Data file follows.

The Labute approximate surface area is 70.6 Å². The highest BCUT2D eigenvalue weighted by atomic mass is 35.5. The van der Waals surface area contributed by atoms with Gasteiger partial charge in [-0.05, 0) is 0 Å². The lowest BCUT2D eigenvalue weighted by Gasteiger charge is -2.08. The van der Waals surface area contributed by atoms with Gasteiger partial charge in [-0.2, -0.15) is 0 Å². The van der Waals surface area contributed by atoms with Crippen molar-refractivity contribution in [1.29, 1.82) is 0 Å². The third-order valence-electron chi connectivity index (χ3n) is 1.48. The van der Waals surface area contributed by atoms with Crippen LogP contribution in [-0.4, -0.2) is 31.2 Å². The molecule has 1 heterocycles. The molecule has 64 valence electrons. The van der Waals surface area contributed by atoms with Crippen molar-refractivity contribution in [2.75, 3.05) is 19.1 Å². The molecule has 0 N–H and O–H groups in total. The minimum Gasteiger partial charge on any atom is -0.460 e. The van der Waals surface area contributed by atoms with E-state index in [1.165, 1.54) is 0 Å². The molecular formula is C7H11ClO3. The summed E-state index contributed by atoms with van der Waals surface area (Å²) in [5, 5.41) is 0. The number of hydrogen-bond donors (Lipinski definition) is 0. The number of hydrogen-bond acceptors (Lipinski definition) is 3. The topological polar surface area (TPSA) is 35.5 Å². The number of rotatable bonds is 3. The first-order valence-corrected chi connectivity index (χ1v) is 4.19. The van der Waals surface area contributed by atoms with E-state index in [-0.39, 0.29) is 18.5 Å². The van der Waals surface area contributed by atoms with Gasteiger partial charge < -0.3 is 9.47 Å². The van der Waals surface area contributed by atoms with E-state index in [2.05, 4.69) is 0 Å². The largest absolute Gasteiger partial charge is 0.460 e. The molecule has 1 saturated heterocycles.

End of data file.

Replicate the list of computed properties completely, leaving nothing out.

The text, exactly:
The Labute approximate surface area is 70.6 Å². The highest BCUT2D eigenvalue weighted by atomic mass is 35.5. The van der Waals surface area contributed by atoms with Gasteiger partial charge in [-0.05, 0) is 0 Å². The lowest BCUT2D eigenvalue weighted by Gasteiger charge is -2.08. The van der Waals surface area contributed by atoms with Gasteiger partial charge in [-0.2, -0.15) is 0 Å². The van der Waals surface area contributed by atoms with Crippen molar-refractivity contribution in [1.29, 1.82) is 0 Å². The third-order valence-electron chi connectivity index (χ3n) is 1.48. The van der Waals surface area contributed by atoms with Crippen LogP contribution in [-0.4, -0.2) is 31.2 Å². The molecule has 1 heterocycles. The molecule has 64 valence electrons. The van der Waals surface area contributed by atoms with Crippen molar-refractivity contribution in [2.75, 3.05) is 19.1 Å². The molecule has 0 N–H and O–H groups in total. The minimum Gasteiger partial charge on any atom is -0.460 e. The van der Waals surface area contributed by atoms with E-state index in [1.165, 1.54) is 0 Å². The molecular formula is C7H11ClO3. The summed E-state index contributed by atoms with van der Waals surface area (Å²) in [5, 5.41) is 0. The number of hydrogen-bond donors (Lipinski definition) is 0. The number of hydrogen-bond acceptors (Lipinski definition) is 3. The topological polar surface area (TPSA) is 35.5 Å². The number of rotatable bonds is 3. The first-order valence-corrected chi connectivity index (χ1v) is 4.19. The van der Waals surface area contributed by atoms with E-state index in [-0.39, 0.29) is 18.5 Å². The van der Waals surface area contributed by atoms with Gasteiger partial charge < -0.3 is 9.47 Å². The van der Waals surface area contributed by atoms with E-state index in [2.05, 4.69) is 0 Å². The largest absolute Gasteiger partial charge is 0.460 e. The molecule has 1 saturated heterocycles.